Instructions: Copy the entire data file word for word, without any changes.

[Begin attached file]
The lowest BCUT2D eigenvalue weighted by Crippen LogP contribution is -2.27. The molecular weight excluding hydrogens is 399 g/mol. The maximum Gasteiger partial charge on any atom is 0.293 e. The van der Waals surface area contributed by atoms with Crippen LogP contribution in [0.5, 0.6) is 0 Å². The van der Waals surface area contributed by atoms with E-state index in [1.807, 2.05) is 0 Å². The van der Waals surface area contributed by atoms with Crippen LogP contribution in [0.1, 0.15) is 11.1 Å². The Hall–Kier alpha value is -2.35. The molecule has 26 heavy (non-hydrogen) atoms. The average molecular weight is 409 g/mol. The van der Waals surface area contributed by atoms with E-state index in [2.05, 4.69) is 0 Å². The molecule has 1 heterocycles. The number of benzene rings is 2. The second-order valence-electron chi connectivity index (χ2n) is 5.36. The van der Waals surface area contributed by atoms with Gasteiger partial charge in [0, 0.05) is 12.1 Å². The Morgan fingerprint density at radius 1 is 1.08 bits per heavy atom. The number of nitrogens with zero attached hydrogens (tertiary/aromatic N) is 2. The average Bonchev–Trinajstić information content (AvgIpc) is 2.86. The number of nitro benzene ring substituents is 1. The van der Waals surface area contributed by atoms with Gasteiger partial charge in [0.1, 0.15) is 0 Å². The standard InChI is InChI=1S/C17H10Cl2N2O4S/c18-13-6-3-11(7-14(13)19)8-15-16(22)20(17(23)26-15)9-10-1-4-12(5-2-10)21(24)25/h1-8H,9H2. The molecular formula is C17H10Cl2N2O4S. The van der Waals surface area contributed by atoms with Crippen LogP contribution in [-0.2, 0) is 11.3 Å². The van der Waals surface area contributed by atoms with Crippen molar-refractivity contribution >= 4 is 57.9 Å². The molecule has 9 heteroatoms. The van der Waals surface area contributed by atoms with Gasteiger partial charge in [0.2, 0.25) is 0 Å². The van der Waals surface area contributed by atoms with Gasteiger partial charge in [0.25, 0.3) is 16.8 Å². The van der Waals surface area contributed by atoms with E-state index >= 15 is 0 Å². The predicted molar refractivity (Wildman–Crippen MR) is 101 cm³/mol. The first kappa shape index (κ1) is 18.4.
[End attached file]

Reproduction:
The lowest BCUT2D eigenvalue weighted by Crippen LogP contribution is -2.27. The molecular weight excluding hydrogens is 399 g/mol. The maximum Gasteiger partial charge on any atom is 0.293 e. The van der Waals surface area contributed by atoms with Crippen LogP contribution in [0.5, 0.6) is 0 Å². The van der Waals surface area contributed by atoms with E-state index in [1.807, 2.05) is 0 Å². The van der Waals surface area contributed by atoms with Crippen LogP contribution in [0.1, 0.15) is 11.1 Å². The Hall–Kier alpha value is -2.35. The molecule has 26 heavy (non-hydrogen) atoms. The average molecular weight is 409 g/mol. The van der Waals surface area contributed by atoms with E-state index in [2.05, 4.69) is 0 Å². The molecule has 1 heterocycles. The number of benzene rings is 2. The second-order valence-electron chi connectivity index (χ2n) is 5.36. The van der Waals surface area contributed by atoms with Gasteiger partial charge in [0, 0.05) is 12.1 Å². The Morgan fingerprint density at radius 1 is 1.08 bits per heavy atom. The number of nitrogens with zero attached hydrogens (tertiary/aromatic N) is 2. The average Bonchev–Trinajstić information content (AvgIpc) is 2.86. The number of nitro benzene ring substituents is 1. The van der Waals surface area contributed by atoms with Gasteiger partial charge in [0.1, 0.15) is 0 Å². The standard InChI is InChI=1S/C17H10Cl2N2O4S/c18-13-6-3-11(7-14(13)19)8-15-16(22)20(17(23)26-15)9-10-1-4-12(5-2-10)21(24)25/h1-8H,9H2. The molecular formula is C17H10Cl2N2O4S. The van der Waals surface area contributed by atoms with Crippen LogP contribution in [-0.2, 0) is 11.3 Å². The van der Waals surface area contributed by atoms with Crippen molar-refractivity contribution >= 4 is 57.9 Å². The molecule has 9 heteroatoms. The van der Waals surface area contributed by atoms with Gasteiger partial charge in [0.2, 0.25) is 0 Å². The van der Waals surface area contributed by atoms with Gasteiger partial charge in [0.25, 0.3) is 16.8 Å². The van der Waals surface area contributed by atoms with E-state index >= 15 is 0 Å². The predicted molar refractivity (Wildman–Crippen MR) is 101 cm³/mol. The first kappa shape index (κ1) is 18.4.